Part 3: Vietnam still cherishes the hope of becoming a fruit export power

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VietnamNet English - 30 month(s) ago 13 readings

Part 3: Vietnam still cherishes the hope of becoming a fruit export power

VietNamNet Bridge – Scientists and Mekong Delta farmers all believe that the delta’s fruits are absolutely capable to reach out to the world market, thus turning Vietnam into a fruit export power.


Part 1: Growing fruit trees and chopping down

Part 2: It’s easy to grow, but difficult to export

Associate Professor Dr Nguyen Minh Chau has many times affirmed that Hoa Loc mango, Chin Hoa durian, Ri-6 and Cho Gao dragon fruit in Mekong Delta have the quality higher by far than the same fruits in the region. However, the fruits still cannot be exported in large quantities because of the small cultivation scale and the modest output.

Supply cannot meet the export demand

An officer of the Hoa Loc mango Cooperative in Tien Giang province said that mango trees have been grown in accordance with GAP standards, but the exports remain modest. A cultivated growing area of 540 hectares can only provide 100 tons of fruits for export.

“We had to refuse a lot of orders to provide fruits in large quantities, because we cannot find enough products to satisfy the orders,” the officer said.

Huynh Hong Ung, Chair of Quon Long Dragon Fruit Cooperative, also said that the cooperative cannot provide dragon fruit in big quantities as ordered, even though the Cho Gao dragon fruit growing area is 2000 hectares large which provides tens of thousands of tons a year.

The same situation is occurring with Lo Ren Vinh Kim Star Apple Cooperative. Chair of Lo Ren Vinh Kim Star Apple Cooperative has admitted that the output of products meeting Global GAP standards is too modest in comparison with clients’ requirements.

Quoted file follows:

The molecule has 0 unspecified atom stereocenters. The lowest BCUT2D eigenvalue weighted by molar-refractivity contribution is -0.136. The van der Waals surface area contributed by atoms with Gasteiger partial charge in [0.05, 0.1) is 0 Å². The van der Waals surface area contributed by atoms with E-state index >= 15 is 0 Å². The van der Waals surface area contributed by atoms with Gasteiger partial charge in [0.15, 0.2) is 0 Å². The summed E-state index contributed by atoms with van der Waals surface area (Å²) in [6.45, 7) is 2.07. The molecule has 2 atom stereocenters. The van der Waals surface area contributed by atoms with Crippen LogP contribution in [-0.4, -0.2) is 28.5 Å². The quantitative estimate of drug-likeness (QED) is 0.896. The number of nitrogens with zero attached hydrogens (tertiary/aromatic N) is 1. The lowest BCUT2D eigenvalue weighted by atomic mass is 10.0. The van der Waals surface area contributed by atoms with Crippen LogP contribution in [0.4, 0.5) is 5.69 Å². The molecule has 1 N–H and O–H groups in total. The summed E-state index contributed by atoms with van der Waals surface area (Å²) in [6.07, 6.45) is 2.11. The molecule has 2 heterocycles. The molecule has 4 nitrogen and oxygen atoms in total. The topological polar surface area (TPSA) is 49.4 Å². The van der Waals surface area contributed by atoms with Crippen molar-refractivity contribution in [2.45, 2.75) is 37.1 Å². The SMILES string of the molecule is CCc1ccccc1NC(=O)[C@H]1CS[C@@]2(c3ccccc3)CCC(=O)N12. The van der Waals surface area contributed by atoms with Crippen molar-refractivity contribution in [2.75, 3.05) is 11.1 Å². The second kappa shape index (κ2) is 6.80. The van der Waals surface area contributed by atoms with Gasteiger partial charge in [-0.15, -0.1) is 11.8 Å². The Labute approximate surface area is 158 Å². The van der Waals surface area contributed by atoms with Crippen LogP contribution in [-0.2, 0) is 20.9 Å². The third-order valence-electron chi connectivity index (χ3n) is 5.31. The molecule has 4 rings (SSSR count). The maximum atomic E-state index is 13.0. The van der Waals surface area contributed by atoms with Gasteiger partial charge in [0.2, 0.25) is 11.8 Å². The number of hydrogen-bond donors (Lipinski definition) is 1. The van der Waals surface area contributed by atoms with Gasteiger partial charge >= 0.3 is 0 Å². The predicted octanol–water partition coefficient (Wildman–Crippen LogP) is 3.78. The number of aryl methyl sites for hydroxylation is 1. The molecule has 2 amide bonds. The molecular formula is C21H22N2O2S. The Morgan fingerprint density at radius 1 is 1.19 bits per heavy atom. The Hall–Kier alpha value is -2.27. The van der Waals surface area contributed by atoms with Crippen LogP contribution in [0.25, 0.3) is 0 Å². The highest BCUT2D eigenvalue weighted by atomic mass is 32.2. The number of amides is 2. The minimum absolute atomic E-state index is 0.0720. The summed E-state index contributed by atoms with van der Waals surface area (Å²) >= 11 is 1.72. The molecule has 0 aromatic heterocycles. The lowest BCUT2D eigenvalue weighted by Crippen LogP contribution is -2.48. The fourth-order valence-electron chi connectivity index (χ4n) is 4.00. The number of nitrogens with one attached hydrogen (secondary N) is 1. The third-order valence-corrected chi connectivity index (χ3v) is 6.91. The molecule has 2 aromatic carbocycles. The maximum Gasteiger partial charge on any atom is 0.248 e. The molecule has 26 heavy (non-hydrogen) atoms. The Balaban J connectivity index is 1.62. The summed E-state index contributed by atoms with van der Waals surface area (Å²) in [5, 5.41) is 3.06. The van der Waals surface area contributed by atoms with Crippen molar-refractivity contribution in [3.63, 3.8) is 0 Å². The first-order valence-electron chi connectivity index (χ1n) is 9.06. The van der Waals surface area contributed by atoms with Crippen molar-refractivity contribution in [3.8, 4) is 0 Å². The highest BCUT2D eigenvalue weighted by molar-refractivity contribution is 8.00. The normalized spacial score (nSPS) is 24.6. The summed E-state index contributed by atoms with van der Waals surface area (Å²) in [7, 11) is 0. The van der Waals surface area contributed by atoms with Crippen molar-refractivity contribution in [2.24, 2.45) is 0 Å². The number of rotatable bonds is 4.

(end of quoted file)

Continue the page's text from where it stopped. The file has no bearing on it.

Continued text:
Ngan said the cooperative is trying to persuade gardeners to apply Global GAP in a larger area to increase the output for export. At present, Lo Ren star apple trees are being grown on the area of 2500 hectares which can provide 30,000 tons of products a year. However, the Global GAP has been applied only to 100 hectares.

An official of the Tien Giang provincial Department for Agriculture and Rural Development also said that the problem lies in the production capacity. Suppliers have to refuse a lot of big orders, because of the limited output and the modest volume of fruits meeting standards for export.

Striving for large production scale

Vietnam would not be able export fruits in big quantities like Thailand or China, unless it still keeps the current small scale production, grows different trees in the same orchards, growers do not cooperate with each other, applies backward packaging technology, and does not have reasonable ad strategies.

Farmers were once joyful at the good news that the World Bank would provide loans to build up the alliances of rice and fruit production and consumption in Mekong Delta. It is expected that 35 alliances would be built in 22 districts. It is expected that by 2013, when the project finishes, the competitiveness of fruits in Mekong Delta would be considerably improved.

However, according to Chau, by early 2012, the project had remained on… paper.

Chau said that there are two main solutions to develop Mekong Delta fruits: building up fruit growing areas big enough to provide high quality products for export and local consumption; applying GAP standards during the production.

Meanwhile, Dr Le Huu Hai, Head of the Cai Lay district’s agriculture sub-department keeps less optimistic than Chau.

“The fruit market is very instable, while there has been no effective solution that can help farmers find stable outlets for their products,” he said.

Meanwhile, farmers say they need the support from the State, because they do not know from where they should start.

Source: Phap luat TPHCM

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